Numbers. They can be so hard to read and make sense of. Thank God intrepid designers are constantly turning those numbers into beautifully designed maps, charts, and graphics for us to feast our eyes on. We love infographics for their ability to take the complicated concepts we're often discussing here and break them down so that they're digestible.
One age-old way to do that is a simple map, which we saw a lot of in the past year. Maps that rearrange America into new states based on how our dollar bills move or where our water comes from. Even a map of an America divided into three separate countries based on our emotional states. (For a list of just maps, click here).
But once we've happily rearranged the states for a while, there are also other concerns. Bike sharing, buses, and our bodies and what we put in them. Finally, please scroll all the way to the bottom for an incredibly amusingly large infographic that deliciously mocks the de rigueur ridiculously tall infographics, while also making an important point about conservation.
Enjoy these graphics, you're going to get smarter while you read them, without even knowing. If you want to see 2012's best infographics, too, go here.
Nothing says you've got a few pounds to lose like looking in the mirror. Here, an artist holds up a mirror to America's expanding waist line.
Using a site that tracks dollar bills, a theoretical physicist noticed that our state boundaries are rather arbitrary, but that money tends to stay within new, more realistic boundaries.
This infographic shows the hard truth for anyone in their late 30s or younger: Everything has been more difficult for you, and it’s just getting worse.
Will we be left out of the "new economic world order"?
This interactive graphic, which lets you see the economic stats for every ZIP code in the country, shows the emergence of "Super ZIPs"--communities where nearly everyone is wealthy.
You, too, could look like the pictures for gym ads--without any Photoshop. All it takes is a few of these little tricks of light and perspective. Or we could just agree to not feel bad about ourselves.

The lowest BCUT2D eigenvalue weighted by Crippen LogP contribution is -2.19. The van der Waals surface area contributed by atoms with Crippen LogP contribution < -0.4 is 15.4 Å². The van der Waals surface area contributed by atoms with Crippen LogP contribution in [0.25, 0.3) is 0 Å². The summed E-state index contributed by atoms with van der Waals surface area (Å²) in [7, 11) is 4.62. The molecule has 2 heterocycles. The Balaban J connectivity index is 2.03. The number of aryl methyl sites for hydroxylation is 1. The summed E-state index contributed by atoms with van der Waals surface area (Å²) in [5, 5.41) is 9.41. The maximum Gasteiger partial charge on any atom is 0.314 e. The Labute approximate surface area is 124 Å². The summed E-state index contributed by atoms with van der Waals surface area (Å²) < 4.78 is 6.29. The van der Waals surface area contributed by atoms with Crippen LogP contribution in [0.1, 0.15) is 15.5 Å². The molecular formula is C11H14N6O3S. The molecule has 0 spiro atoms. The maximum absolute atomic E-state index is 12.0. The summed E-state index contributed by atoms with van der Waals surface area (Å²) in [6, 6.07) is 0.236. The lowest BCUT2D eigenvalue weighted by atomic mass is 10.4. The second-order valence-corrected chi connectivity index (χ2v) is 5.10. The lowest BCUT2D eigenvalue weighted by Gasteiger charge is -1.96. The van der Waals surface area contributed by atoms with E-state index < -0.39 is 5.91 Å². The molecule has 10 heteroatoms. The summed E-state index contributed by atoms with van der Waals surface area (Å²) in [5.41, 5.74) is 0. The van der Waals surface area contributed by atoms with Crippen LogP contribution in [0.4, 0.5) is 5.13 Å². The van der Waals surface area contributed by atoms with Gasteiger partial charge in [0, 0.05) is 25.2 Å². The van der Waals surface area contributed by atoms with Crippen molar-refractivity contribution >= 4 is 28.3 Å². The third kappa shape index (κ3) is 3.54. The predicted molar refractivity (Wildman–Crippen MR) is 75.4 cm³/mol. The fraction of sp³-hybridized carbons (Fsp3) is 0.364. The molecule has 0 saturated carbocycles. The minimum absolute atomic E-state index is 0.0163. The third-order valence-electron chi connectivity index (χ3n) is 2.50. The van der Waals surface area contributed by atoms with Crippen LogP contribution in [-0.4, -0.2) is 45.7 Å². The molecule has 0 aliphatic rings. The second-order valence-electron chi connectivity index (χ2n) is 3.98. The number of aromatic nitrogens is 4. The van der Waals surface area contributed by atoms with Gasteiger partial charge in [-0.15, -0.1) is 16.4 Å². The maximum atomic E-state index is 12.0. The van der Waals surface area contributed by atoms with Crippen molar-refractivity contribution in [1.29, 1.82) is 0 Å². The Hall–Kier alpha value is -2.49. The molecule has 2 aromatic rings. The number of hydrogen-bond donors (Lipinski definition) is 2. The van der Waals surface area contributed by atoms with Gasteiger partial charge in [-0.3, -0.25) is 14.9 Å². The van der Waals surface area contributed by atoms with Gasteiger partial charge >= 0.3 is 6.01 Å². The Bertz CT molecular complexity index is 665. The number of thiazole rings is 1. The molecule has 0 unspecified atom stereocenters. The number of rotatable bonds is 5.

Instead of fighting over water, what if each state's boundaries let it get water from one source? Check out the Watershed States of America.
America is divided by politics, economics, and geography. But it turns out that we also tend to cluster around people who act the same as us.
Bike sharing is just starting to really catch on in the U.S., but it’s huge all over the world. These maps show the systems in cities from Moscow to Rio.
These maps of how fast the buses drive through Boston offer a beautiful look at the city’s transit system.
These heat maps of the U.S. break down how people use language and pronounce words differently in different parts of the country: Soda vs. pop, sub vs. hero, water fountain vs. … bubbler?
The maps from Geography of Hate look at where across the country people are most likely to be tweeting something deeply hateful.
Contrasting the amount of people eaten by sharks annually with the number of sharks killed by humans in a single day puts the deadly ocean predator’s plight in a different context. It’s more sharks than you can possibly prepare yourself for.
Read more of our best stories of the year in these categories: Top stories, infographics, photography, maps, buildings, design, cities, food, transportation, innovative workplaces, bikes, collaborative consumption, energy, crowdfunding, robots, environment, health, education